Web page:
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Iraq imposes curfew, cuts internet as major protests turn violent

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Protests in Iraq have spread nationwide
Protests in Iraq have spread nationwide -
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REUTERS
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Iraq’s government shut off internet access, imposed curfews and deployed elite forces to secure key facilities on Wednesday amid widespread protests aimed at toppling the country’s regime.

Five people were killed and more than 200 were wounded in the largest display of public anger against Prime Minister Adel Abdul Mahdi's year-old government.

Domestic instability could prove to be the final nail in the coffin of Abdul Mahdi's fragile coalition government, sworn in last year as a compromise between rival factions after an inconclusive election.

Counter-terrorism troops were deployed to Baghdad airport where its men fired live ammunition and tear gas at protesters, preventing them from storming the facility.

They were also deployed in the southern city of Nassiriya after police "lost control" when gunfights broke out between protesters and security forces, police sources said.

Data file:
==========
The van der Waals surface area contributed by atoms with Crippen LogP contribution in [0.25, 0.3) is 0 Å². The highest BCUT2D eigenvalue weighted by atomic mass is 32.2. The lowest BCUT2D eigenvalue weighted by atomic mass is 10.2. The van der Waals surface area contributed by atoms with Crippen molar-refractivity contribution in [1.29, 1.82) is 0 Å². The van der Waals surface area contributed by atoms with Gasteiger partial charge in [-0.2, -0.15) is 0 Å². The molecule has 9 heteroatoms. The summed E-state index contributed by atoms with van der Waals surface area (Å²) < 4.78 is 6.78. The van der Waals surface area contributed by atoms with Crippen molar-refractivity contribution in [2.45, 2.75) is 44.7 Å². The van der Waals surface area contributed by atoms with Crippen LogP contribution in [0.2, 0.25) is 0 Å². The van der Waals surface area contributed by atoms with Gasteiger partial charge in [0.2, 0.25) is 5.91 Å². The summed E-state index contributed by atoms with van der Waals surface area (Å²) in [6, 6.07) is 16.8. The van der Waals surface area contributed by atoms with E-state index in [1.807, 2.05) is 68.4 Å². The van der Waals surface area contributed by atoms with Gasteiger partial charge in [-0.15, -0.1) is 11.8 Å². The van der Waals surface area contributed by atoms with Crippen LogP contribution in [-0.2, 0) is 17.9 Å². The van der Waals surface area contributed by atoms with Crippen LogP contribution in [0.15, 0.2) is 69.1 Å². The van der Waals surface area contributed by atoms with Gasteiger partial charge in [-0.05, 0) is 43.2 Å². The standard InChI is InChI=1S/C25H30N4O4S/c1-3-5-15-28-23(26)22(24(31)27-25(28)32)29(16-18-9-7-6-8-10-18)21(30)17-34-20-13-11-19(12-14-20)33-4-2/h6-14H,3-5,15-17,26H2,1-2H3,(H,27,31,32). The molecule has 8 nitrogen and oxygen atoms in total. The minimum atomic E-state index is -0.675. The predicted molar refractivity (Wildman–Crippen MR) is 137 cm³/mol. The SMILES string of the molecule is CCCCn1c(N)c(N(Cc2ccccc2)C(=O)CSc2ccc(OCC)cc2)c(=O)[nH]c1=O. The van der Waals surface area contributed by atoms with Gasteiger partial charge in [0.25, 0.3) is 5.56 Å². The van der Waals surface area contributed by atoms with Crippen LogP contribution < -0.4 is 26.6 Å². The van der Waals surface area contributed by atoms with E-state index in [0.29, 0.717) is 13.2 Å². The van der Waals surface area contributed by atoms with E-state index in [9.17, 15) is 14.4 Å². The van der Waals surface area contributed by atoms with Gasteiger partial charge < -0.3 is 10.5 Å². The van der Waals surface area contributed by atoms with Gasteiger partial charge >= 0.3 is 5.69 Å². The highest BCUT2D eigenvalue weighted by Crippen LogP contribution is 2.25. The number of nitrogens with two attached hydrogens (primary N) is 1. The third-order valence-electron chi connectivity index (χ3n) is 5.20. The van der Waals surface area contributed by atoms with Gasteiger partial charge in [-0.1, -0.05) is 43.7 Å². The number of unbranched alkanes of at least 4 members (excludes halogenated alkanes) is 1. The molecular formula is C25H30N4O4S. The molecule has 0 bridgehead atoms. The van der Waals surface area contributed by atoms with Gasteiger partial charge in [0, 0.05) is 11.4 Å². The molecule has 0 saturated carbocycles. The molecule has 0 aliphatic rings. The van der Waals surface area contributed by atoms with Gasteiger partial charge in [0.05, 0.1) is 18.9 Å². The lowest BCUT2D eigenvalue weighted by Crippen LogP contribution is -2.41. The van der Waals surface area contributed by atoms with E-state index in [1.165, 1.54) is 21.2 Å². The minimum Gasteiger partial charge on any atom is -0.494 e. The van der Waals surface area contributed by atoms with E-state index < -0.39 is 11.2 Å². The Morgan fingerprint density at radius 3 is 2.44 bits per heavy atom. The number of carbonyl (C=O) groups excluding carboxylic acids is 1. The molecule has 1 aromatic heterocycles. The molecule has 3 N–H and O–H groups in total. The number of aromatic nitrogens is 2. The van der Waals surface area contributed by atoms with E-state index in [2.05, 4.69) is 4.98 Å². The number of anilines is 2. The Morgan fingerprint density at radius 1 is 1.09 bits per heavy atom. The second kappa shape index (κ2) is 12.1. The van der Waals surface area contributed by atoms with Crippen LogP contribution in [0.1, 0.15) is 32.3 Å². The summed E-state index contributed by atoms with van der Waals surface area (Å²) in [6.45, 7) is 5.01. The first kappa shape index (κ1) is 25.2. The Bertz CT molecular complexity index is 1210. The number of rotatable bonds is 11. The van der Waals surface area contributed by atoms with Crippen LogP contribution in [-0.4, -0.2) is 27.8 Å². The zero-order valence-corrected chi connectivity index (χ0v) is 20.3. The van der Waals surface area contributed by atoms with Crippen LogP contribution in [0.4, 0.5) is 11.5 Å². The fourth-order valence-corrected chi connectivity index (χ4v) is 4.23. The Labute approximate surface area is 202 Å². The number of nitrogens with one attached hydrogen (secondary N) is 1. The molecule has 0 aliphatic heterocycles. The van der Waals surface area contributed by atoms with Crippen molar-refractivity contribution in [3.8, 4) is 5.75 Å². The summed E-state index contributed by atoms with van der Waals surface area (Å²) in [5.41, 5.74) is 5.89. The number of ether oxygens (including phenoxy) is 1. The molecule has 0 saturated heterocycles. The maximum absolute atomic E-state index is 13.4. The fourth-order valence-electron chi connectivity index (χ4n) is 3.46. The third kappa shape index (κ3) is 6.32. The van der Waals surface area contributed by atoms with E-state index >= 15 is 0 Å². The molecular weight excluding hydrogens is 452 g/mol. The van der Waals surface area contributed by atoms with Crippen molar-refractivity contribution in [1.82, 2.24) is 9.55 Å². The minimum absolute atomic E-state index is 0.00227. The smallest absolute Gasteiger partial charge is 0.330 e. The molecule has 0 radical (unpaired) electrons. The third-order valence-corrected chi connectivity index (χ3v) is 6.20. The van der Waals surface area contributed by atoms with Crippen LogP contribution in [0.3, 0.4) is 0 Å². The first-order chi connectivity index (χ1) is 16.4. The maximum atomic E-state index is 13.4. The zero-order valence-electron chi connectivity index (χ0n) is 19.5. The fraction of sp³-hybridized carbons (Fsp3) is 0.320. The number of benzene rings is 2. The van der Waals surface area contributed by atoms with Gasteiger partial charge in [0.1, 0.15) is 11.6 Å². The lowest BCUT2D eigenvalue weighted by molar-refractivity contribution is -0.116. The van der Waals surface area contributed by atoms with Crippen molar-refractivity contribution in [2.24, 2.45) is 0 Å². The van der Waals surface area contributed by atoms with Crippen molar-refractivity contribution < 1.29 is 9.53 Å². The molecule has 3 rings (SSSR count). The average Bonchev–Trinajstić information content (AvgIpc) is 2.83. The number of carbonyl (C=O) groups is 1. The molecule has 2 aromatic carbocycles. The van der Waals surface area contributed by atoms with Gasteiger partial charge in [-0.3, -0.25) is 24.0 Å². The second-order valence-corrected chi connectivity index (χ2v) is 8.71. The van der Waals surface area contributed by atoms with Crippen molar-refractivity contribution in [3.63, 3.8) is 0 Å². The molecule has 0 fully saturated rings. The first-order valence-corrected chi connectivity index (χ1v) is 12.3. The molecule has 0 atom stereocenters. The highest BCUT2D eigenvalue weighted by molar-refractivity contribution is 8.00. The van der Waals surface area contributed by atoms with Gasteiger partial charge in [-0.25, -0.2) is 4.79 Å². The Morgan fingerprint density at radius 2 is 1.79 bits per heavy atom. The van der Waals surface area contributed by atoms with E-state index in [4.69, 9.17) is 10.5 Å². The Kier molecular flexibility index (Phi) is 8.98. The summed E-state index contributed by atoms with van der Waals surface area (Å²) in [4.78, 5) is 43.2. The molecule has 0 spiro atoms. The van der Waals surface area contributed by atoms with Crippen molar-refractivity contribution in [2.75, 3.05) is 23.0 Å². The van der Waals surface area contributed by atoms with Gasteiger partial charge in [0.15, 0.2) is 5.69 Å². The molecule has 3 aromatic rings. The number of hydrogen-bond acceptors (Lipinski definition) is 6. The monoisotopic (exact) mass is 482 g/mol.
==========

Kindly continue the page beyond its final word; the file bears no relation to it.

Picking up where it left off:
Curfews were later imposed in Nassiriya and two other southern cities, Amara and Hilla, the police sources told Reuters, as protests that began on Tuesday over unemployment, corruption and poor public services escalated.

Demands on Wednesday included the "fall of the regime" and government and political party buildings set ablaze in two other southern provinces.

REUTERS
There have been widespread demonstrations across IraqREUTERS

The slogan "fall of the regime" was popularised during the 2011 Arab Spring uprisings.

"We are demanding a change, we want the downfall of the whole government," said one protester in Baghdad who declined to identify himself for fear of reprisal.

Any power vacuum in Iraq, should the government be toppled, could prove challenging for the region, given Baghdad's status as an ally of both the United States and Iran, who are locked in a political standoff.

Islamic State militants could also take advantage of any chaos and thousands of U.S. troops are stationed in the country in positions not far from those of Iran-allied Shi'ite militias.

Worst hit was southern Iraq, the heartland of the Shi'ite Muslim majority who, after years of voting along sectarian lines, are turning on their political leaders for failing to deliver jobs and basic services.

Security forces blocked several roads in Baghdad, including a bridge that leads to the fortified Green Zone, which houses government buildings and foreign embassies.

Oil-producing Iraq has suffered hardships for decades, from rule by Saddam Hussein including years subject to U.N. sanctions, to the 2003 U.S. invasion and civil war it unleashed, and then the battle against Islamic State, which was declared won in 2017.

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